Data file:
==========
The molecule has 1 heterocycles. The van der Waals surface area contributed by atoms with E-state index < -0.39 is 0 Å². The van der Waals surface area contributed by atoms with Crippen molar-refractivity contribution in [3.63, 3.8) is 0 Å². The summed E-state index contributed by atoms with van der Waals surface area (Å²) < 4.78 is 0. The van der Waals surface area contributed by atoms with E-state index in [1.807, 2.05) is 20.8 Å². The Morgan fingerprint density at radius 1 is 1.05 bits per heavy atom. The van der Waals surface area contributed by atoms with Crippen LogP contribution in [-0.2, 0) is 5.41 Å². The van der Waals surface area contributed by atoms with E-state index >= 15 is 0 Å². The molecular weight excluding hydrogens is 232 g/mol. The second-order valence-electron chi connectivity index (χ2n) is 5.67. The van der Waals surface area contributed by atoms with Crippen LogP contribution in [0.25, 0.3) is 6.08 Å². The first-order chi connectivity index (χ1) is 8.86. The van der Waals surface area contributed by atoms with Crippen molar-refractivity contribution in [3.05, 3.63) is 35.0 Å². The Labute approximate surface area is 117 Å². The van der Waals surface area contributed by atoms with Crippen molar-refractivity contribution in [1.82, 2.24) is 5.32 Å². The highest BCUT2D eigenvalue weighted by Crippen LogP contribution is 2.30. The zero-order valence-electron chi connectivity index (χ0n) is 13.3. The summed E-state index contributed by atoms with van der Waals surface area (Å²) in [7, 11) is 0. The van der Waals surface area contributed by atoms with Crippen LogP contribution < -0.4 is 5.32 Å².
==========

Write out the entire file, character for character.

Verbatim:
The molecule has 1 heterocycles. The van der Waals surface area contributed by atoms with E-state index < -0.39 is 0 Å². The van der Waals surface area contributed by atoms with Crippen molar-refractivity contribution in [3.63, 3.8) is 0 Å². The summed E-state index contributed by atoms with van der Waals surface area (Å²) < 4.78 is 0. The van der Waals surface area contributed by atoms with E-state index in [1.807, 2.05) is 20.8 Å². The Morgan fingerprint density at radius 1 is 1.05 bits per heavy atom. The van der Waals surface area contributed by atoms with Crippen LogP contribution in [-0.2, 0) is 5.41 Å². The van der Waals surface area contributed by atoms with E-state index >= 15 is 0 Å². The molecular weight excluding hydrogens is 232 g/mol. The second-order valence-electron chi connectivity index (χ2n) is 5.67. The van der Waals surface area contributed by atoms with Crippen LogP contribution in [0.25, 0.3) is 6.08 Å². The first-order chi connectivity index (χ1) is 8.86. The van der Waals surface area contributed by atoms with Crippen molar-refractivity contribution in [3.05, 3.63) is 35.0 Å². The Labute approximate surface area is 117 Å². The van der Waals surface area contributed by atoms with Crippen molar-refractivity contribution in [1.82, 2.24) is 5.32 Å². The highest BCUT2D eigenvalue weighted by Crippen LogP contribution is 2.30. The zero-order valence-electron chi connectivity index (χ0n) is 13.3. The summed E-state index contributed by atoms with van der Waals surface area (Å²) in [7, 11) is 0. The van der Waals surface area contributed by atoms with Crippen LogP contribution < -0.4 is 5.32 Å².